As he strode away from the LSU huddle, guard Andre Stringer didn’t notice any nerves in his fellow Tigers before Wednesday’s final defensive trip at Texas Tech.
“It’s really tough to tell,” he said.
Despite letting an eight-point lead dwindle to two, LSU gutted out a pair of stops in the final 80 seconds of their 71-69 victory. The Tigers overcame a foul-prone first half and 18 turnovers as the Red Raiders managed to whittle their deficit to just one possession three times in the final 20 minutes.
An ugly win? Sure.
A necessary sign of progress for a squad with NCAA tournament aspirations? Potentially.
The next gauge arrives for LSU (7-2) at 4 p.m. Saturday when UAB (9-2) visits the Pete Maravich Assembly Center: Can the Tigers dispose of a quality mid-major opponent?
“We already know what type of team we have,” Stringer said. “It’s just about showing everybody else the type of team we are.”
LSU’s slot in the Ratings Percentage Index ranges between No. 20 and No. 44, based on which expert you trust. As for strength of schedule, CBS’ Jerry Palm puts the Tigers at No. 31. ESPN’s Joe Lunardi? He’s got it at No. 63.
Points of agreement are easy: There’s a quality overtime victory against Butler in the Old Spice Classic and quality losses to two RPI top-50 foes (at No. 22 Massachusetts and a neutral-floor defeat to 15th-ranked Memphis).
Earlier this week, Lunardi and Palm each had coach Johnny Jones’ squad in their NCAA tournament fields.
But Saturday’s matchup may be LSU’s last chance to give its nonconference résumé a boost. The Tigers host McNeese State on Dec. 28 and Rhode Island on Jan. 4 before opening Southeastern Conference play Jan. 7 vs. Tennessee.
Wednesday night’s victory settles into the either/or category — a mix of good and bad. Jones underscored the most important part of the equation Thursday.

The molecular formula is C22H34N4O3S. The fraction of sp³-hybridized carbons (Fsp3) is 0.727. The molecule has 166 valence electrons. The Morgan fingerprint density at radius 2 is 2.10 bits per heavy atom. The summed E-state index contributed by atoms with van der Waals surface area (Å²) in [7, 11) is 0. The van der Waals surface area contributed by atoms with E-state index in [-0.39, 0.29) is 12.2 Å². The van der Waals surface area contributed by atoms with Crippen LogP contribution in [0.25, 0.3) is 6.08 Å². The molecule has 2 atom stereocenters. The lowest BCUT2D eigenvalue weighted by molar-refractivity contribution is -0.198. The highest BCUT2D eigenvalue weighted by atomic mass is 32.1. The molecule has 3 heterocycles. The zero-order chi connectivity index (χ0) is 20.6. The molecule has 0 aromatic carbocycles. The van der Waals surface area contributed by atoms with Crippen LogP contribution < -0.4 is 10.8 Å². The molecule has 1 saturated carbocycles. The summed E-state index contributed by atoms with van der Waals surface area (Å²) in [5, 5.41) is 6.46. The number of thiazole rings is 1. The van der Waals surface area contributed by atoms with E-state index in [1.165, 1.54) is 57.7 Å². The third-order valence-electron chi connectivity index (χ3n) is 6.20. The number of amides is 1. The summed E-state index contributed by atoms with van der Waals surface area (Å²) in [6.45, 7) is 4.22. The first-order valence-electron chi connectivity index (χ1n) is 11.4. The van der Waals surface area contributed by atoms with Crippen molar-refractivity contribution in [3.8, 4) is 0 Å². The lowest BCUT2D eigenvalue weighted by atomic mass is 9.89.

“It went a different way on the road in a tough environment for us last night,” he said. “We are excited, and I think this is something that will help and propel us in terms of our confidence moving forward.”
There has been progression since the Tigers opened the season six weeks ago at UMass.
That day in Amherst, LSU put the Minutemen, who shot 48 free throws, on the charity stripe too often. They couldn’t quell the opposition’s runs and had to expend energy twice rallying back from double-digit deficits.
Against Memphis, they gave the game away with 24 turnovers that were converted to 33 points. In the final three minutes, LSU watched a 68-66 game end with an 8-3 Memphis run.
On Wednesday, LSU managed to at least adapt some of those lessons learned.
“We all talked about what we wanted to accomplish this season,” Coleman said. “We’ve got to win on the road. We had to win games like that. When you get in the SEC, you need those games. We’re just preparing ourselves for that.”
The Tigers closed the first half on a 7-2 run after Tech pulled even at 37 on a Jaye Crockett layup. Shavon Coleman hit a 3 in the right corner on the next trip, and Stringer banked in a runner with 3 seconds left in the first half for a 44-39 halftime lead.
“Obviously in the heat of battle, we made some mistakes — turnovers, fouls, missed communication on some plays,” Stringer said. “But we made some plays, and the determination to win was there.”
In the final minute, LSU relied on a basic mantra: Get stops. Jordan Mickey blocked a Robert Turner layup with 48 seconds to go. Next, Anthony Hickey forced Turner to take a contested 3-pointer with 3 seconds left that clanked off the back rim.
Sure, escaping United Spirit Arena with a close win may not improve LSU’s seeding much come March. But the Tigers know the outcome is the marker of a team in the discussion for whether it’s on the dance card.
As far as that’s concerned, sometimes the best win is avoiding a bad loss.
“We’ve been in a lot of tough games since I’ve been here,” Hickey said. “We’re more hungry.”